By Edward Luce
The last time the US budget deficit as a percentage of gross domestic product was in double digits for more than a year was during the second world war. Joe Biden was just an infant. Few had heard of Harry Truman. As Biden approaches his first 100 days as president, the sheer size of his throw of the dice is starting to sink in. As a share of the US economy, Biden’s fiscal expansion is many times larger than Lyndon Johnson’s “guns and butter” spending, which ushered in the nation’s most recent era of high inflation.
Nobody can be sure whether Biden’s roughly $5tn in new spending will lead to runaway inflation. Lawrence Summers, the former US Treasury secretary, puts the risk of inflation at about a third. He gives the same odds to the prospect that America will continue to enjoy non-inflationary growth. For what it is worth, the US bond market’s inflation expectations have leapt in the past few weeks. But neither the bond markets nor most economists foresaw the era of inflation that began in the late 1960s or the “great moderation” that replaced it in the 1980s.
The fact that Biden is taking a risk is not in doubt. It is the composition of his gamble that is open to question. Biden put most of his fiscal chips on the $1.9tn American Rescue Plan that was passed last month. That was a stimulative bill for an economy that did not need much more aggregate demand. It came on top of more than $3tn of stimulus last year.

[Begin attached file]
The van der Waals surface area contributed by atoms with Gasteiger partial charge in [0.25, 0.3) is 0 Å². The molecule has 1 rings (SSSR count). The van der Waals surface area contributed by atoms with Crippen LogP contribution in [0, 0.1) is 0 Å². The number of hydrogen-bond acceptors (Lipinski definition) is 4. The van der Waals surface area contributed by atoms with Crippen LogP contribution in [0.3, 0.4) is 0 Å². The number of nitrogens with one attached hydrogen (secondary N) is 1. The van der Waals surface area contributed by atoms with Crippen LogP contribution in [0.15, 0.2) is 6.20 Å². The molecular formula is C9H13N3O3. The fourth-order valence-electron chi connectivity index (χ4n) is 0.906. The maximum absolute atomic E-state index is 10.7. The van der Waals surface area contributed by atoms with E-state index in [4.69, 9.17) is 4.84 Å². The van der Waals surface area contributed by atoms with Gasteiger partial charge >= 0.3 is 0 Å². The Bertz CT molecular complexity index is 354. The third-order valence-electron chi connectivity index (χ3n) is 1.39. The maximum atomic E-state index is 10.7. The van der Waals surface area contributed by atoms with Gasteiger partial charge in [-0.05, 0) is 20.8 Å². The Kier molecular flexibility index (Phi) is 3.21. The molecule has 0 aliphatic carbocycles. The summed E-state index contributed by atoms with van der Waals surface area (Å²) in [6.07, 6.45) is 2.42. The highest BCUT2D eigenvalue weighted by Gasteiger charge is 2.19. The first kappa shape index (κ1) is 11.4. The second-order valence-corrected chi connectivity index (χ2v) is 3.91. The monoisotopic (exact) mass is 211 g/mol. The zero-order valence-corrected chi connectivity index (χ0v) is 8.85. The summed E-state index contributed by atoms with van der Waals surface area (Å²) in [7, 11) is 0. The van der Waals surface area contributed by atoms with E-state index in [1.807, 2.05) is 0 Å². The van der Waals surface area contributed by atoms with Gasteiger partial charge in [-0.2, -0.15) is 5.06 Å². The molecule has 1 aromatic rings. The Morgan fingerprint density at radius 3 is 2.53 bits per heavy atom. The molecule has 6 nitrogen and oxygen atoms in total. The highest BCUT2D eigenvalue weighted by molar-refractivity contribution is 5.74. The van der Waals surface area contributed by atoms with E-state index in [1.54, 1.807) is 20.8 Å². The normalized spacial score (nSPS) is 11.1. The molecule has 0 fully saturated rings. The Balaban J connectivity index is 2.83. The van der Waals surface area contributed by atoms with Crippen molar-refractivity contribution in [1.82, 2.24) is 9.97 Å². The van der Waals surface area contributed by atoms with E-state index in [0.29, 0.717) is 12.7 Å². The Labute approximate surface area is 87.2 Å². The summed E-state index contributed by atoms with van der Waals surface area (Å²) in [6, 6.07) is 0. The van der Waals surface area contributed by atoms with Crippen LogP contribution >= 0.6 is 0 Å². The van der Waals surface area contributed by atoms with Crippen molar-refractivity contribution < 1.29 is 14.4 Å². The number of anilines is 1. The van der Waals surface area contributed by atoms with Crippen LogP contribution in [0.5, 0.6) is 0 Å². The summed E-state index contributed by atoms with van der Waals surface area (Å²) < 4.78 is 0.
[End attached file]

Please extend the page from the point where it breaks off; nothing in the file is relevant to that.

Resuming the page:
By comparison, his proposed $2.3tn American Jobs Plan, better known as the infrastructure bill, which he proposed last week, is small. The spending, at least half of which has little to do with infrastructure, will be spread out over eight years, which means it will add less than $300bn a year in federal investments. Given that Biden’s “build back better” plan was the centrepiece of his campaign, the end result is surprisingly modest.
Which leads to the odd situation where both the centrist Summers and the socialist Bernie Sanders are saying almost the same thing. Sanders believes Biden’s infrastructure bill is far too small. Summers believes the stimulus was far too big. Both may be right at the same time. It is worth stressing that investment spending is less inflationary than stimulus as, in principle, it boosts long-term productivity growth.
What is the political risk? Biden’s logic was that it was better to make the first bill as large as possible as he may not get a second chance. That may turn out to be true. It is still unclear what price moderate Democrats, such as Senator Joe Manchin of West Virginia, will demand for supporting his infrastructure bill. The deal could unravel over the proposed corporate tax increases that would partly fund it. It could also come unstuck over demands that state income tax rebates be restored to wealthy taxpayers in Democratic states such as New York (Donald Trump removed most of them in his 2017 tax bill).
Even without the tax increases, Republicans would probably unanimously oppose it. The plan includes $80bn in extra funding for Amtrak, the US rail system, which conservatives revile as a form of socialist transport. To give a sense of its size, that sum is roughly a third higher than Britain’s annual defence budget.